Treat the dog (or click and treat) for looking at the board, for moving towards it or hearing its sounds, sniffing it, pawing it, etc. Repeat these steps until your dog seems comfortable with the skateboard. Comfortable meaning they’re not barking at you or spazzing out, but just paying a lot of attention. Alternately, they don’t run and hide whenever the skateboard shows up or does something unexpected. If you ever get an overexcited response or a fearful one it means you need to go back and re-habituate your dog to the skate.
If at any time during this training your dog paws the deck or jumps on give him tons of treats, this is called a “jackpot”. You can be on your knees and hold the skateboard steady if they begin to interact with it. If it does mistakenly happen that the deck pops up and scares him, this is another jackpot. Praise your dog as if he did a great trick. Remember, after 2-3 minutes the skate disappears again, gotta leave him wanting more!
Once your dog thinks the sun shines out the skateboard’s pressure cracks, start training him to put his paws on the skateboard, starting with one paw on the board. To do this, put the skateboard on some carpet or grass, a secure towel, etc. Treat the dog 2/3 times it shows interest in the skateboard, but jackpot him for putting any amount of paws on the grip tape. Or hold a treat out above the board, he may try to walk over the board to get it or paw it out of your hand. Once he gets a paw on the deck he doesn’t have to leave it there, he can initially just touch the skateboard.
Clicker trainers, you can free shape a paw touch on the grip tape and then slightly delay the click to get a paw to stay on the deck. This is the method I used with Scherzo and she began paw targeting the bolts, which worked out great. Be sure and keep a foot or hand on the skateboard so it’s as secure as possible and doesn’t move. Continue this exercise until your dog offers a paw on the skateboard as soon as it’s presented.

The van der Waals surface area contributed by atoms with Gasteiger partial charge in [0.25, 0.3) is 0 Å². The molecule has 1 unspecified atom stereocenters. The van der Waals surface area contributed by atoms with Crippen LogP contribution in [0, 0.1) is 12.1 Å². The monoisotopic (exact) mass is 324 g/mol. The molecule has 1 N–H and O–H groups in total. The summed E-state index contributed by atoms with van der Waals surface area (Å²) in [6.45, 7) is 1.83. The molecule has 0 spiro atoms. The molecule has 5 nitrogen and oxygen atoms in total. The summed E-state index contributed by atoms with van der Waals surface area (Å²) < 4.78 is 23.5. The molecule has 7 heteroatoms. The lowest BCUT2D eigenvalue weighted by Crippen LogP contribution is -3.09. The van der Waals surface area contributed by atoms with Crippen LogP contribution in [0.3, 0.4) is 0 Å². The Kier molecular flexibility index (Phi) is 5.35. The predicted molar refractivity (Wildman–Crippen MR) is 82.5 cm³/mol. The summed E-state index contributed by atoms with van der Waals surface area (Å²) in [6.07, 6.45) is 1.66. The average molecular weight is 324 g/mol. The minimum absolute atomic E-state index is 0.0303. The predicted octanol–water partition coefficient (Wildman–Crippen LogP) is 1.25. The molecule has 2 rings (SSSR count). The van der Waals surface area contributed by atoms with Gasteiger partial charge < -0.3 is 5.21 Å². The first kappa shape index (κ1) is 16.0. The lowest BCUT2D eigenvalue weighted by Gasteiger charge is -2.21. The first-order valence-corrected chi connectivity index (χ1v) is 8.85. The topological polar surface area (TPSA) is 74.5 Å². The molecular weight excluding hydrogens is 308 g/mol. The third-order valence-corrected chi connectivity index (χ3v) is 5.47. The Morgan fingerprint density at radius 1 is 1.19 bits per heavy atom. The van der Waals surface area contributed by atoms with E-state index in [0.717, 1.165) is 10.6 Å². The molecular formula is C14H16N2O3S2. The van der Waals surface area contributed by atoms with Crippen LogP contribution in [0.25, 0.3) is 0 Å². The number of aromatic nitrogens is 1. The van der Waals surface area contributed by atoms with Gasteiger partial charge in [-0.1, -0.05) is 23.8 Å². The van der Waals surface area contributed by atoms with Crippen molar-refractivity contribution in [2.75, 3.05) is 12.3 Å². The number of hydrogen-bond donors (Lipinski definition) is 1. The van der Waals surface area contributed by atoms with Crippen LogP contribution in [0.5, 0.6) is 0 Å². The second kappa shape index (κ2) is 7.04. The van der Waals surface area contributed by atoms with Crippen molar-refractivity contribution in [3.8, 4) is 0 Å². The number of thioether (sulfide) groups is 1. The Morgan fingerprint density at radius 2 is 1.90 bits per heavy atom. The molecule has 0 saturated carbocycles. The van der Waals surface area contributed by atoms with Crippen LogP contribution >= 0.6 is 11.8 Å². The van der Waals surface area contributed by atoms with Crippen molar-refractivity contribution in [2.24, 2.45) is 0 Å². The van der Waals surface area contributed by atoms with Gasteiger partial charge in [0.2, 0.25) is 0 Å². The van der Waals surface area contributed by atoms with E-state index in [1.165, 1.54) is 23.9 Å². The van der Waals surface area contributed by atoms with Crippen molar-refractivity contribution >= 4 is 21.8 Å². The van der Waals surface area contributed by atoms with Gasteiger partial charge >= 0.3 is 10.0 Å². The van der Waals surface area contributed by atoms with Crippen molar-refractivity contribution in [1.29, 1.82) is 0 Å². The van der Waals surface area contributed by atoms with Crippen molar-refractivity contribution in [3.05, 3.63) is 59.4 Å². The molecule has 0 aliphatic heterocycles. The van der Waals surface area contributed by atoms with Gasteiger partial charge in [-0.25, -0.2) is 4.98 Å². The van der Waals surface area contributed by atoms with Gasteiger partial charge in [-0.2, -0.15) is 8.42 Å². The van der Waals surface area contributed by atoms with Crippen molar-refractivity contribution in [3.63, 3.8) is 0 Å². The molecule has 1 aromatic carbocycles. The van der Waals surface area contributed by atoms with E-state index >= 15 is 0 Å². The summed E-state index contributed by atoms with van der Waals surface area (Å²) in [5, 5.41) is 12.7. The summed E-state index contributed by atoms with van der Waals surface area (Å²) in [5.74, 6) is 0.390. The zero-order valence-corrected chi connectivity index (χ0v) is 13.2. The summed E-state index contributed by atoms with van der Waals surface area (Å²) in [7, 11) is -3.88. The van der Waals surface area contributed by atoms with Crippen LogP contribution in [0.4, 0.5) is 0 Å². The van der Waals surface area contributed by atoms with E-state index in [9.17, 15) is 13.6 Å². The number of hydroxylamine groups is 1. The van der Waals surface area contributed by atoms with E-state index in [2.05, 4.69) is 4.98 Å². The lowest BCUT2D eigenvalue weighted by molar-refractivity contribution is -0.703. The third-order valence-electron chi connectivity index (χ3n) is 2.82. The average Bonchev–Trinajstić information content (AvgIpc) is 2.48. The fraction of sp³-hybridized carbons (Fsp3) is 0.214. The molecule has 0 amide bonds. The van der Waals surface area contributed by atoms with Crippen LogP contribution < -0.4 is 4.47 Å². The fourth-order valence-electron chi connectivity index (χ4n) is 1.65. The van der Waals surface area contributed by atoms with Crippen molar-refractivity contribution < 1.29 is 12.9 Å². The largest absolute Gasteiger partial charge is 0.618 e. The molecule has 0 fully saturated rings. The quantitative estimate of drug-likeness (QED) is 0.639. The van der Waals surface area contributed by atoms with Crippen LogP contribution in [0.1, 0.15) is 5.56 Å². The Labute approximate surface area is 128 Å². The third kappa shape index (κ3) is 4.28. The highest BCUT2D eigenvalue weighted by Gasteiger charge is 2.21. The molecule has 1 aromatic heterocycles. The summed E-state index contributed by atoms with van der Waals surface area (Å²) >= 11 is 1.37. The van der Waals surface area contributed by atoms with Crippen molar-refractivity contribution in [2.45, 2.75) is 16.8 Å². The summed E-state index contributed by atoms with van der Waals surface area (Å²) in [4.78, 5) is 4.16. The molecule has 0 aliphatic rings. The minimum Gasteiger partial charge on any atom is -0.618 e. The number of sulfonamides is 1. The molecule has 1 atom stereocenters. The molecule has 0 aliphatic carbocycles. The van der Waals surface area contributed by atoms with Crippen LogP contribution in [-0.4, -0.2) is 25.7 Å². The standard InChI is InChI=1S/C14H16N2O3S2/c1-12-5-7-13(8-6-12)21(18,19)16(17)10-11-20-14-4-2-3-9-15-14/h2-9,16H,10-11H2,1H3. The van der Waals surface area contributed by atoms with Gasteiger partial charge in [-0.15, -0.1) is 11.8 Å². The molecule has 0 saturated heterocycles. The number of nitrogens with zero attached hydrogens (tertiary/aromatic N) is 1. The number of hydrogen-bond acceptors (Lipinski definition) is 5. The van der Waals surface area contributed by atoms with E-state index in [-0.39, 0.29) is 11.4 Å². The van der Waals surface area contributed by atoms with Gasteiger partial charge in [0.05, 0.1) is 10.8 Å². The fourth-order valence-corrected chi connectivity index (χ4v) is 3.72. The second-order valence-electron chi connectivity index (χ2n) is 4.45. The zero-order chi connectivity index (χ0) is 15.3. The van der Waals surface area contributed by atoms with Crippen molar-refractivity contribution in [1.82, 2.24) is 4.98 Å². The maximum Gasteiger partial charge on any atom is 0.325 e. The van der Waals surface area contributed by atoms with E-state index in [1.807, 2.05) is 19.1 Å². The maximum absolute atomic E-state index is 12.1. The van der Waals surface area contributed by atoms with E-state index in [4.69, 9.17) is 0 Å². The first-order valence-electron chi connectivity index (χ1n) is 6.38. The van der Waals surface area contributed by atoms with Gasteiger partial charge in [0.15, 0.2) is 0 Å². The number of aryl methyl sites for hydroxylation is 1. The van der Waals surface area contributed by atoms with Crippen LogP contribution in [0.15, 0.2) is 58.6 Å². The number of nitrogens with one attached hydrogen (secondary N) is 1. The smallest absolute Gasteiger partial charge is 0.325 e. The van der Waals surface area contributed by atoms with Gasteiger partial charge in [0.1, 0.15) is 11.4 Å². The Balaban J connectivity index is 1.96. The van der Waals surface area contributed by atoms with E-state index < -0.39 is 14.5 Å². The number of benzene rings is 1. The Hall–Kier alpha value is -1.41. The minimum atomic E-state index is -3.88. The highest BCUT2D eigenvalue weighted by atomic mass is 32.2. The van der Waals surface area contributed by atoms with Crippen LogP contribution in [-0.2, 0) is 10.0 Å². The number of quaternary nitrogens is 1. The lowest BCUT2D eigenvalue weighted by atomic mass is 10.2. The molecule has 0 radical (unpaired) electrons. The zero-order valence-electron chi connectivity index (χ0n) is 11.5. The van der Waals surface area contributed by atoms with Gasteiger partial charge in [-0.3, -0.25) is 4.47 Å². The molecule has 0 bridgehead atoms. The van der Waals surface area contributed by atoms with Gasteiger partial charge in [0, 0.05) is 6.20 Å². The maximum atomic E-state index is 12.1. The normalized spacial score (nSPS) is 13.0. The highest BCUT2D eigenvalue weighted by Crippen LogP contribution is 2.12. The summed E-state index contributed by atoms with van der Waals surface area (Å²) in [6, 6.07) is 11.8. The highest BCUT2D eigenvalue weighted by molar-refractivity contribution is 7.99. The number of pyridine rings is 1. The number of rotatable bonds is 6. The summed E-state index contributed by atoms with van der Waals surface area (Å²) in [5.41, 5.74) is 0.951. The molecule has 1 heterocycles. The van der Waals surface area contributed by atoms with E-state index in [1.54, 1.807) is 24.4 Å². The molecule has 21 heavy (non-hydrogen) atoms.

More paws. Still on the carpet, begin treating 2/3 times when the dog paws the skate and 1/2 the time when he only shows interest and jackpot/continuously treat the dog if he offers 2+ paws on the skate. The principle is to reward it more for a paw touch and fade out the reward he was expecting for just showing interest. At first this may create some frustration which can be a good thing. For a short time (an “extinction burst”) your dog will try extra hard to do what he thinks will work to get him a treat. It’s like calling your friends name, usually they hear you when you say their name in a normal voice. But say you call them and they don’t respond, what will you do? You will call louder! Your dog might touch the skateboard with a paw. Nothing happens- no treat. He might think “Hey you! I touched it!” and he will touch it again but with more gusto, he might get two paws on, put his paw in the right place or leave it on extra long. Jackpot!
However if he gets frustrated and stops offering anything or barks or whines, you should either go back a step or pick up the skateboard and turn your back on him until the unwanted behavior stops. Continue keeping sessions short, 2-3 minutes or 20 reps, whichever comes first, and move on once the dog offers two or more paws as soon as the skateboard is presented.
Now begin gently moving the skate once the dog places his paws on. Jackpot for keeping them on the deck, reward for returning to it. At first he will probably jump off as soon as the skateboard starts to move. Give him a treat, or click and treat, at that split second that the board is moving but he hasn’t yet jumped off. Put the treat right in his mouth so he doesn’t have to move to get it. Once the dog consistently keeps two or more paws on the deck while you move it 4 feet or so, move on to Part 2 (coming soon) where your dog will learn to move the board and to get all four feet on it.